The night a fire started between the ceiling of our apartment and the upstairs neighbor’s floor, I walked with my person to dinner. We dropped seventy dollars, but after a difficult week working in education and the arts nonprofit world, going out felt recuperative. Worth it. Dropping seventy dollars on dinner wasn’t something we did often, but it was possible, the sort of thing a person can do when you’ve lived in the same house for fifteen years while rents rise around you like water. Between 2012 and 2016, rents in Oakland rose by a little over 50 percent to a median monthly price of $2,500. Why the landlord never raised ours, not even by the incremental amounts allowed for rent-controlled units, remains a mystery. Our low rent was a kind of talisman, something we whispered to one another. When I confessed the amount to friends, they inhaled sharply. Of course we paid in other ways. Sewage in the basement, windows that didn’t open, mold, a mushroom growing from the kitchen wall. It’s an old story, a broken-down palace — the huge living room with original wood paneling where I hosted poetry readings and clothing swaps, the vegetable garden in a yard transformed from a trash heap. In its semi-abandoned state, the house felt like it belonged to us, to our neighbors. It didn’t. But the situation of that house allowed us to get by in a moment when it feels, sometimes physically so, that the Bay Area doesn’t want or need anyone without cash to pay the ever-increasing price of daily admission.
During those fifteen years, we lived through the flipping of an entire neighborhood. There were no Montreal-style wood-fired bagels when we first moved in, no new condominium developments, no beer and sausage gardens, no bone broth, no vintage boutiques, no cafés crowded with people working on laptops. As all of this began to arrive faster and faster, whenever I drank the good coffee, I had the distinct feeling of consuming something like my own death, my neighbor’s death, paying for the goods that are part of what it means to be priced out. And slowly but inexorably, the neighborhood became more white, like me. It is a weird thing to live through, this white flight in reverse, to know you are part of it structurally even if the life that led you here feels more like a series of idiosyncratic decisions that were barely even decisions. Sometimes I say I moved to the Bay Area for love, not exactly to be a writer, although that was in there too, for the rich history of this place, its way of not being New York, or any of the other places so many of my writer and artist friends came from: the Midwest, the South, the Inland Empire. Now they are leaving, going back, moving on. Also now, U-Haul rental costs in San Francisco lead the nation.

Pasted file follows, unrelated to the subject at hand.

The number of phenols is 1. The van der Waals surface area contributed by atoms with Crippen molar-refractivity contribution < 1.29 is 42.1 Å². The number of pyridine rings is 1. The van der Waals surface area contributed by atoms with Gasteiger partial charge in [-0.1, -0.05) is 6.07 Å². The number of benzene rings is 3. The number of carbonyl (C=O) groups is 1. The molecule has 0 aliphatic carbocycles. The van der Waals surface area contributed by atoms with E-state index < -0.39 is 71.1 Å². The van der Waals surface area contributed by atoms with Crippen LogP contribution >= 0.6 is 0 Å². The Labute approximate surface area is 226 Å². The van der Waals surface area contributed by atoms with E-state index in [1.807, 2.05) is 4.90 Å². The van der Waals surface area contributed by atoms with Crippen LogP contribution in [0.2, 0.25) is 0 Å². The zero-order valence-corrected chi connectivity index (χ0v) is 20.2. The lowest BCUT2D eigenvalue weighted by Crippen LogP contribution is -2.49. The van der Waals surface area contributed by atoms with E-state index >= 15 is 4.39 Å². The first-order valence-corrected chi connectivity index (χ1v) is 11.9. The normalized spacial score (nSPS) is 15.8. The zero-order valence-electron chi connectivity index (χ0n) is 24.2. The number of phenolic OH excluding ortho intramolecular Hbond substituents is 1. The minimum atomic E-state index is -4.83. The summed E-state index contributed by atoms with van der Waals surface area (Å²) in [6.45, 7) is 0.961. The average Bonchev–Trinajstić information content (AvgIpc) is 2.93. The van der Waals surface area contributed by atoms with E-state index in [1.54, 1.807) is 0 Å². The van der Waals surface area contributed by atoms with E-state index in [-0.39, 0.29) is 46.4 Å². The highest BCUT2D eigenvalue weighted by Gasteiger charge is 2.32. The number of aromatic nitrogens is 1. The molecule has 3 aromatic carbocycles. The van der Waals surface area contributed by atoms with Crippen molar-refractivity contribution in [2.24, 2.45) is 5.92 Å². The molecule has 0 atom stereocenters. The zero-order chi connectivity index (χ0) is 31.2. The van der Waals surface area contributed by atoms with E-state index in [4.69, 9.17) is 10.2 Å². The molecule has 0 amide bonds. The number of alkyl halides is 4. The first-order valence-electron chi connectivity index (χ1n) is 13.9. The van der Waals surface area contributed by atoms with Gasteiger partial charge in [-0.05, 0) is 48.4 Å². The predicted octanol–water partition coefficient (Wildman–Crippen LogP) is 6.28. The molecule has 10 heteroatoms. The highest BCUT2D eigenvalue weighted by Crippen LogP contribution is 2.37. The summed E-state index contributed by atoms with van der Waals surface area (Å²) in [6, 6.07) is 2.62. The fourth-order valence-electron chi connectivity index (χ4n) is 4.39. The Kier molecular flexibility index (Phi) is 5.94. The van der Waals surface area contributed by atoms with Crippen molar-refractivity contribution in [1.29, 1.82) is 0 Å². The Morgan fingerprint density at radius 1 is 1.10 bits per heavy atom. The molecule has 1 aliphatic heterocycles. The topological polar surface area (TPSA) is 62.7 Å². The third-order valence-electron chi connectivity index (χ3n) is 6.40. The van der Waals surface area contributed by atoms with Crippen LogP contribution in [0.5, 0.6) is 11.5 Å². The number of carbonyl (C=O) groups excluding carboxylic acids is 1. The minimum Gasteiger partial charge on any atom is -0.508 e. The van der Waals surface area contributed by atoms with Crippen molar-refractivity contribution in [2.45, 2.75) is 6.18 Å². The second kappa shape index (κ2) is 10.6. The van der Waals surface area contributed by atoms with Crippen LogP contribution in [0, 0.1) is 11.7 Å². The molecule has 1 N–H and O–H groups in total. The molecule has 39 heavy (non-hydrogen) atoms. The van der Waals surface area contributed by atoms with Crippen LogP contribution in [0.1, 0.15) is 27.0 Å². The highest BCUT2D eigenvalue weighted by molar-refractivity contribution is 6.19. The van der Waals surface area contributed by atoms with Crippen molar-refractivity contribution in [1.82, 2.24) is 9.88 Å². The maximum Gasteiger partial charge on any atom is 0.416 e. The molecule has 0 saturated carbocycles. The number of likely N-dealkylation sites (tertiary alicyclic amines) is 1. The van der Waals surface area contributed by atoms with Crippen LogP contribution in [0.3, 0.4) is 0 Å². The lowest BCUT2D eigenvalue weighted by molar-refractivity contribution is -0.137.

As we walked to dinner the night of the fire, there was smoke in the air, but we didn’t think much of it. Those who lived in increasingly large encampments at the bottom of our street often cooked food outside. And as we frantically packed and moved our remaining belongings to a storage unit the week after the fire, we drove through streets lined with the creative, precarious, sometimes beautiful makeshift dwellings of people who have lost their housing and don’t have resources to reenter what can only be understood as a violent, profit-driven housing market.
We are lucky. We have resources. I don’t know how to write this in a way that captures the enormity of that luck, which isn’t luck at all but rather some combination of identity and class, the resiliency and support of arts communities in the Bay Area. In the days following the fire when I wondered if we might have to leave, friends put us up and fed us, donated money, listened to our story. It’s thanks only to their generosity that we were able to land in a house in East Oakland, built on alluvial soil that used to be orchards. I say our new place feels like the old neighborhood used to, but when I look closer, all the signs are there. They say, for sale, or hard hat required. There are other signs too, resistant ones: families and dogs and music, a thriving informal street-food economy, the Tenants Rights Handbook, Causa Justa, Hasta Muerta Coffee. It’s impossible to live here if you’re not rich. But people still do.
Stephanie Young’s books of poetry and prose include Pet Sounds (forthcoming in 2019), It’s No Good Everything’s Bad, and Ursula or University. She edited the anthology Bay Poetics and, with Juliana Spahr, A Megaphone: Some Enactments, Some Numbers, and Some Essays about the Continued Usefulness of Crotchless-pants-and-a-machine-gun Feminism. Young is a member of the Krupskaya editorial collective and directs the Graduate Program in Creative Writing at Mills College.